The Federal Reserve Board is on a mission to fight inflation, but municipal bond investors should think twice about what it means to them.
After scraping historic lows, the Fed has raised rates four times so far this year. In March it bumped rates by 25 basis points, the first hike in four years. Since then, the Fed has been more aggressive, initiating hikes of 50 basis points in May and 75 basis points in both June and July.
Some investors interpret these increases as a sign the economy is roaring and long-term interest rates will spike.
That’s where we advise caution.
Inverted yield curve
The Fed can only set the federal funds rate. That’s the interest rate banks charge each other to lend overnight. In other words, it’s the shortest of interest rates.
Municipal bond investors, on the other hand, focus on long-term rates, which are determined mainly by the buying and selling of municipal bonds.
When the Fed raises rates, it’s trying to slow the economy in order to tame inflation.
We’re now seeing the results of those efforts – an inverted yield curve, which historically indicates a recession is on its way. In fact, according to the Federal Reserve Bank of San Francisco, every recession in the past 60 years was preceded by an inverted yield curve.
An inverted yield curve occurs when shorter-term Treasury yields are higher than longer-term yields. Recently, for example, the 10-year to 2-year spread was -.276%, the deepest inversion since 2000.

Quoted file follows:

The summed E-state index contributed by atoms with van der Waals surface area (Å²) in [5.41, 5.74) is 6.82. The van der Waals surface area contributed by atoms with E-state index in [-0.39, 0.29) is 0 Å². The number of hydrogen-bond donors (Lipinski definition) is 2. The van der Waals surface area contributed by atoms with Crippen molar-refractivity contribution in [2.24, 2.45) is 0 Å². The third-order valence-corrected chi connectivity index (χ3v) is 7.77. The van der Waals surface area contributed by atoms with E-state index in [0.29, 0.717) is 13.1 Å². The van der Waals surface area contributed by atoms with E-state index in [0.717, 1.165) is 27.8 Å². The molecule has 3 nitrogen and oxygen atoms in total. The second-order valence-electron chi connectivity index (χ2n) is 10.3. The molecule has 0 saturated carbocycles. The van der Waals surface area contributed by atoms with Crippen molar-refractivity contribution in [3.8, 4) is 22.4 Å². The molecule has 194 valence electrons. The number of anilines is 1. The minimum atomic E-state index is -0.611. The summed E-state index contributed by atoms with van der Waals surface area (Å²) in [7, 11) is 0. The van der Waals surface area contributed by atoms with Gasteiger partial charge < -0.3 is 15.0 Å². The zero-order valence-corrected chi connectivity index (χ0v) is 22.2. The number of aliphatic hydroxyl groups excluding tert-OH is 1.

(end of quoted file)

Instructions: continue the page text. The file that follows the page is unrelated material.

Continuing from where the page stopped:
Waiting breeds disappointment
So what does this all mean?
Investors still holding on to their cash waiting for rates to soar are foregoing juicy yields available on municipal bonds now and will likely be disappointed later.
Earlier this year, some investors surrendered to fears over inflation and fled the market. They ignored the fact that the bonds themselves were healthy. Now, many are doing a U-turn and stampeding back into the market.
Experienced investors, on the other hand, not only stayed the course, but took advantage of attractive yields and added to their holdings (“For Steady Muni Investors, the Work Already Turned”).
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Don’t fight, or get fooled, by the Fed
In recent polls, most economists said the Fed will likely raise rates by 50 or 75 basis points next month. We don’t know and prefer not to guess. Avid Fed watchers who attempt to predict what, if anything, the central bank will do are never right for a sustained period of time.
It’s easy for investors to get buried by an avalanche of often conflicting conjecture that muddies what is otherwise a simple process in municipal bond investing.
Aim for quality first, then yield. Keep your steady stream of tax-free income flowing. Avoid trying to outguess the market or the Fed.
Remember, higher short-term rates usually lead to lower long-term rates as demand destruction accelerates and the economy slows.
An old axiom in the markets tells us not to fight the Fed, to which we would add, but don’t be fooled by it either.